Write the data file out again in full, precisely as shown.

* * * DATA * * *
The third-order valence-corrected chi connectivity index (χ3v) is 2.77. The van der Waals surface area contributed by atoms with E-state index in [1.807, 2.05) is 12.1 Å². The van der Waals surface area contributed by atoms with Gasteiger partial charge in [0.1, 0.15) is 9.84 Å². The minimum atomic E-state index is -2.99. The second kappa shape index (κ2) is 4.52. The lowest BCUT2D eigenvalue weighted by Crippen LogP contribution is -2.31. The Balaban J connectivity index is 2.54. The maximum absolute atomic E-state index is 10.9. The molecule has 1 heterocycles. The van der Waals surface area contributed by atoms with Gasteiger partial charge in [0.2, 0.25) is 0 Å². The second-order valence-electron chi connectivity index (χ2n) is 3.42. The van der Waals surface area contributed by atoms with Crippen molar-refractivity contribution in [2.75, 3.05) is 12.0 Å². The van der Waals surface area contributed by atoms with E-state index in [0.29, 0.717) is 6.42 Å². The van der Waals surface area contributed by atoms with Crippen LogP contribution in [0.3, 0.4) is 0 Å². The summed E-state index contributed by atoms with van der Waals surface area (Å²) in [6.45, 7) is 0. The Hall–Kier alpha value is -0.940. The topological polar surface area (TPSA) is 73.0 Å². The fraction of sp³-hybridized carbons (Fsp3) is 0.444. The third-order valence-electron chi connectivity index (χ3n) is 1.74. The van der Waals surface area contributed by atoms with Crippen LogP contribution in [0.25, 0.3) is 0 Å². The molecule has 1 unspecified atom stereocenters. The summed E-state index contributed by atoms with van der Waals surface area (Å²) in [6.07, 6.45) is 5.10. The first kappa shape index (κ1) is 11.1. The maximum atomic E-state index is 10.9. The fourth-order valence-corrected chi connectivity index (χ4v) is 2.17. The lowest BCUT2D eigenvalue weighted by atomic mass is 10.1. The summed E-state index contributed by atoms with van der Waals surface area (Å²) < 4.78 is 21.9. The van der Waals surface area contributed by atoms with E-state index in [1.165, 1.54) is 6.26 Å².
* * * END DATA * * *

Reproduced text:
The third-order valence-corrected chi connectivity index (χ3v) is 2.77. The van der Waals surface area contributed by atoms with E-state index in [1.807, 2.05) is 12.1 Å². The van der Waals surface area contributed by atoms with Gasteiger partial charge in [0.1, 0.15) is 9.84 Å². The minimum atomic E-state index is -2.99. The second kappa shape index (κ2) is 4.52. The lowest BCUT2D eigenvalue weighted by Crippen LogP contribution is -2.31. The Balaban J connectivity index is 2.54. The maximum absolute atomic E-state index is 10.9. The molecule has 1 heterocycles. The van der Waals surface area contributed by atoms with Gasteiger partial charge in [0.2, 0.25) is 0 Å². The second-order valence-electron chi connectivity index (χ2n) is 3.42. The van der Waals surface area contributed by atoms with Crippen molar-refractivity contribution in [2.75, 3.05) is 12.0 Å². The van der Waals surface area contributed by atoms with E-state index in [0.29, 0.717) is 6.42 Å². The van der Waals surface area contributed by atoms with Crippen LogP contribution in [0.3, 0.4) is 0 Å². The summed E-state index contributed by atoms with van der Waals surface area (Å²) in [6.45, 7) is 0. The Hall–Kier alpha value is -0.940. The topological polar surface area (TPSA) is 73.0 Å². The fraction of sp³-hybridized carbons (Fsp3) is 0.444. The third-order valence-electron chi connectivity index (χ3n) is 1.74. The van der Waals surface area contributed by atoms with Crippen LogP contribution in [0.25, 0.3) is 0 Å². The molecule has 1 unspecified atom stereocenters. The summed E-state index contributed by atoms with van der Waals surface area (Å²) in [6.07, 6.45) is 5.10. The first kappa shape index (κ1) is 11.1. The maximum atomic E-state index is 10.9. The fourth-order valence-corrected chi connectivity index (χ4v) is 2.17. The lowest BCUT2D eigenvalue weighted by atomic mass is 10.1. The summed E-state index contributed by atoms with van der Waals surface area (Å²) < 4.78 is 21.9. The van der Waals surface area contributed by atoms with E-state index in [1.165, 1.54) is 6.26 Å².